Editorial: Strange bedfellows — On gun bill, they aren’t so strange after all
by The Anniston Star Editorial Board
May 10, 2013 | 4331 views |  0 comments | 8 8 recommendations | email to a friend | print
Any evidence of bipartisanship in the Alabama Legislature normally would be hailed as a significant step in the right direction.

However, when it is Sen. Scott Beason, R-Gardendale, and Sen. Roger Bedford, D-Russellville, who put aside political partisanship and came up with a compromise, it would be wise to look carefully at what they have done.

Beason had been pushing a bill that would have expanded the ability of gun owners to take weapons onto private property. The Business Council of Alabama, one of the Alabama GOP’s most loyal supporters, opposed the measure. Beason cited Second Amendment rights. The BCA cited the Fifth Amendment and the rights of property owners.

Beason wanted gun owners to be able to keep their guns in their cars, a plan the state sheriff’s association called “the road rage bill.”

Beason also wanted to limit a sheriff’s discretion over who can get a permit to carry a concealed weapon and make it easier for citizens to carry weapons openly in a public place. Both law enforcement and business groups expressed their concern.

In other words, Beason wanted to change Alabama from being “the least gun-friendly state in the South” to one in which firearms were welcomed just about everywhere, and Bedford was ready and eager to help him.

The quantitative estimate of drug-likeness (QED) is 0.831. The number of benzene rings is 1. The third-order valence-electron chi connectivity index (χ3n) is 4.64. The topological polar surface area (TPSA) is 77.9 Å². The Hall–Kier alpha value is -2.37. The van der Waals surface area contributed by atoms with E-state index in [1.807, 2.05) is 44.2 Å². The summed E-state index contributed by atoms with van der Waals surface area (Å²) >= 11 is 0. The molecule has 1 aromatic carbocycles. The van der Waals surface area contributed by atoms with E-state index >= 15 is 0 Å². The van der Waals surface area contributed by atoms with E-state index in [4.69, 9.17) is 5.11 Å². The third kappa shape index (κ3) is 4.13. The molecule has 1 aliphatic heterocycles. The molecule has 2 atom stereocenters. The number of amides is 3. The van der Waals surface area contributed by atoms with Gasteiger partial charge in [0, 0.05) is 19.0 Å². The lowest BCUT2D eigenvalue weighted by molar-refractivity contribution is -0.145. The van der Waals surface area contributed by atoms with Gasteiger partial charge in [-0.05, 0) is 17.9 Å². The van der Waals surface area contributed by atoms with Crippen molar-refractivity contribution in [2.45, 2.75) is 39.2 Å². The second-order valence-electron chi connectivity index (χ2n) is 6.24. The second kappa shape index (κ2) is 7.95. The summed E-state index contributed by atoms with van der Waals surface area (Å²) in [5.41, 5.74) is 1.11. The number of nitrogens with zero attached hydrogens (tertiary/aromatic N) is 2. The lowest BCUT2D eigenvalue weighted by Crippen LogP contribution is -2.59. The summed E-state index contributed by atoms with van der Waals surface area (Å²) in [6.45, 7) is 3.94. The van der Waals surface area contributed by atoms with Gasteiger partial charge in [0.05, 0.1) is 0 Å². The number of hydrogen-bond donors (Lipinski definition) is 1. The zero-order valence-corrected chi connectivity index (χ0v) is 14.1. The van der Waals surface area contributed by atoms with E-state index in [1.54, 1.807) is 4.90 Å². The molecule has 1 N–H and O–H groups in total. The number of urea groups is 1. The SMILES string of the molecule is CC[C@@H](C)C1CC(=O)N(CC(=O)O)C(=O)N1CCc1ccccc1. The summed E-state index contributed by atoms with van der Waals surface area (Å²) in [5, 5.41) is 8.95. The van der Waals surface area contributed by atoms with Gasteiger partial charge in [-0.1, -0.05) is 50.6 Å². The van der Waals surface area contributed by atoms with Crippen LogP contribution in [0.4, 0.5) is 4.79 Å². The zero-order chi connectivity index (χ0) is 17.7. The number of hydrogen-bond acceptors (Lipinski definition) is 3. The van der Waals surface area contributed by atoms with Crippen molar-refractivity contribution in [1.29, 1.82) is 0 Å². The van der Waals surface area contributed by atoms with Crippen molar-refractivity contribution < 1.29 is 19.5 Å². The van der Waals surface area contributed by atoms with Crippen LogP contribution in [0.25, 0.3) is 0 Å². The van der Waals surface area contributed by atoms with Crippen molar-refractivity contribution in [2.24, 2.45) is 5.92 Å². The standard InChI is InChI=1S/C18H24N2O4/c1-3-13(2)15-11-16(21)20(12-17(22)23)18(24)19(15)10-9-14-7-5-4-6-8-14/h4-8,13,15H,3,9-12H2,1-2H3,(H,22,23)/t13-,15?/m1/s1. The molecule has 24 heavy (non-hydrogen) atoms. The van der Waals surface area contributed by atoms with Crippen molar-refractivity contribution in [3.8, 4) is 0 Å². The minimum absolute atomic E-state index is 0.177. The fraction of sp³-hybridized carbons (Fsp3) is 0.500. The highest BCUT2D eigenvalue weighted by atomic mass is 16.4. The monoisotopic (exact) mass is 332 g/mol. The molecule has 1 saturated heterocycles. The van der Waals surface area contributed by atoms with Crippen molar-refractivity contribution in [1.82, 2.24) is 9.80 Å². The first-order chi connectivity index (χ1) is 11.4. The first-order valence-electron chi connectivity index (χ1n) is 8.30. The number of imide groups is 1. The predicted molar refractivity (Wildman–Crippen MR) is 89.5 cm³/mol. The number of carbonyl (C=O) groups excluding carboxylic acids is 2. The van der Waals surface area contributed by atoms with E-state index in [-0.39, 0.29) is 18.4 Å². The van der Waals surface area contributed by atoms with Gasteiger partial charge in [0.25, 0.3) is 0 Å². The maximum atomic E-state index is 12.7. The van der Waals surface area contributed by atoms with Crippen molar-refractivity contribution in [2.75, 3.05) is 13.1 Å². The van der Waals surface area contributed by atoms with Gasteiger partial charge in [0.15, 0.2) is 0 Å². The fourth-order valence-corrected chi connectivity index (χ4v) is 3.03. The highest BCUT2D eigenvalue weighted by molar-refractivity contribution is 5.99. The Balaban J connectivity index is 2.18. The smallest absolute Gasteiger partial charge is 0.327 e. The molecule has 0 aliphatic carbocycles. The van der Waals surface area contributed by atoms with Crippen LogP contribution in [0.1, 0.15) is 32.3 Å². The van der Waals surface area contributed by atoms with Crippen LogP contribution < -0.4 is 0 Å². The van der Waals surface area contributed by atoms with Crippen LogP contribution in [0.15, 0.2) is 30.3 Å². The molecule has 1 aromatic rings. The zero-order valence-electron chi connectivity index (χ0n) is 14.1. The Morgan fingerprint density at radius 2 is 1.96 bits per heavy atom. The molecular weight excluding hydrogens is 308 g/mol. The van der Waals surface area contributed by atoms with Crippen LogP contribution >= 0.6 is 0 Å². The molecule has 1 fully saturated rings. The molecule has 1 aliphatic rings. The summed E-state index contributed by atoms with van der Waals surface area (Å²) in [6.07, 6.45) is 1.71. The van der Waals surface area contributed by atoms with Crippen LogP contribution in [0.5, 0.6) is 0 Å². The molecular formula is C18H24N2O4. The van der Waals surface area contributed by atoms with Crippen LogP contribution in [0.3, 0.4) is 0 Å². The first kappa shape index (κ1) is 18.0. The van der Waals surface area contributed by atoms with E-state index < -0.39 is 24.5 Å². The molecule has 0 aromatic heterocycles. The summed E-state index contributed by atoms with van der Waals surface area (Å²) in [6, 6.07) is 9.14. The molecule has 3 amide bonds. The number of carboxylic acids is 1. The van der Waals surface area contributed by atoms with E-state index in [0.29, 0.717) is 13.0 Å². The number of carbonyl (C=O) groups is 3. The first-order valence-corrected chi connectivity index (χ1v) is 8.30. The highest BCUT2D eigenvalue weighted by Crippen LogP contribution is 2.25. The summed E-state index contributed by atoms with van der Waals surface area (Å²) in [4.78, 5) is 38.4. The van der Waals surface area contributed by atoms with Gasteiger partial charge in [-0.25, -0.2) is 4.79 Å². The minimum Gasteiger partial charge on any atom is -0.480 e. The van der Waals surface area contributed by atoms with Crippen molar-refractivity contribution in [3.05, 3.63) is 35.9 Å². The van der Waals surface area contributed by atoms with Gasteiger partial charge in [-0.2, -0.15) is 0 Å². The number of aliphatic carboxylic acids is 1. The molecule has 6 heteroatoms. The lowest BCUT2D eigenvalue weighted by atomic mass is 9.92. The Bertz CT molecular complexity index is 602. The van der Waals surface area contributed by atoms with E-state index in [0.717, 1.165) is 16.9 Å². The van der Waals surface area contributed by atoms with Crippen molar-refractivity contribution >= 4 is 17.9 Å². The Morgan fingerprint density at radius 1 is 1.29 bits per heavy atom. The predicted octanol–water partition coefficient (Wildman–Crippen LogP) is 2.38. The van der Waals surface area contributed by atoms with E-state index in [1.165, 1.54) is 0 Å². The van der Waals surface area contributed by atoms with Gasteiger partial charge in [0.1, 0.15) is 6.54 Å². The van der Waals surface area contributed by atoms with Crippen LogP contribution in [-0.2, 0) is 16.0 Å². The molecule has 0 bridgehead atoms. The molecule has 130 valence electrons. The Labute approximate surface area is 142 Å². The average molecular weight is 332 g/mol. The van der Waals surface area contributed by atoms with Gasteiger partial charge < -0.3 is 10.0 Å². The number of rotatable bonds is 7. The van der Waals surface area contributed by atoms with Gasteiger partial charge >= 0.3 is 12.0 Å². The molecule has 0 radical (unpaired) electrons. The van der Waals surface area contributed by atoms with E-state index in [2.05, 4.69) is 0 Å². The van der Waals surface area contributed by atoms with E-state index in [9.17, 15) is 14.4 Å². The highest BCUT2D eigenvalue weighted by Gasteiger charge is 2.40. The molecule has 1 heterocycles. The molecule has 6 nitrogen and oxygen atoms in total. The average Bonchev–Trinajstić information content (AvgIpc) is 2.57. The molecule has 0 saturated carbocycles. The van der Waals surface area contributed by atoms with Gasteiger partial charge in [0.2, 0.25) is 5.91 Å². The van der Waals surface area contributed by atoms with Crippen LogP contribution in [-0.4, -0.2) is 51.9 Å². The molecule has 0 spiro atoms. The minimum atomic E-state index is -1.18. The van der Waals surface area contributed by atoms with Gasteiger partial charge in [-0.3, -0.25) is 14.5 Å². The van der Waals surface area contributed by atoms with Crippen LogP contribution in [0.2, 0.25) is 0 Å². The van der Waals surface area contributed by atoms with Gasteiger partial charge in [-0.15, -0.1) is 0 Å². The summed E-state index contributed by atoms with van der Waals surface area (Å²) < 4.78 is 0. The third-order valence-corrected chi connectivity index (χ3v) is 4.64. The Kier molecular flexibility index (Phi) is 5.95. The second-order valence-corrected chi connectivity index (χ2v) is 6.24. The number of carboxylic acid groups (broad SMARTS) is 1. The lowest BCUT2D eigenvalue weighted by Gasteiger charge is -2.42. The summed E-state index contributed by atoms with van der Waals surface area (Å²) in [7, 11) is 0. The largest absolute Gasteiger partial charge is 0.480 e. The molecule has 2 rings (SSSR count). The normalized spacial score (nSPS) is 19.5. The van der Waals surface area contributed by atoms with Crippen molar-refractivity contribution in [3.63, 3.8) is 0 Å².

Working in a Senate conference committee, the two men crafted a solution. Why so chummy on this? Simple. Though they represent different parts of the state, they share the same constituency — gun owners and business folks. Catering to those interests made good political sense.

This odd Beason-Bedford compromise might not be best for the state. Consider:

When this bill is law — as it surely will be — residents can carry weapons openly in public establishments unless the owner posts a sign saying “no guns allowed.” (Gun owners are still prohibited from carrying concealed weapons into government buildings.)

Employers won’t be able to prohibit their employees from bringing guns to work in their vehicle, provided the gun is out of sight and the employee has a concealed-weapon permit or a hunting license.

To satisfy the BCA, the law was revised to give employers immunity from lawsuits that might arise from workplace shootings.

Sheriffs are restricted in their authority to issue and deny concealed-weapon permits.

These are the public safety concerns that might have been brought up if the state Senate had debated the conference committee report that proposed the changes, but Lt. Gov. Kay Ivey gaveled down the opposition (such as it was) and the GOP supermajority, along with most Democrats, pushed it through.

The state House will take up the measure when it reconvenes May 20. Then representatives are likely to swiftly approve the Senate version — no questions asked.
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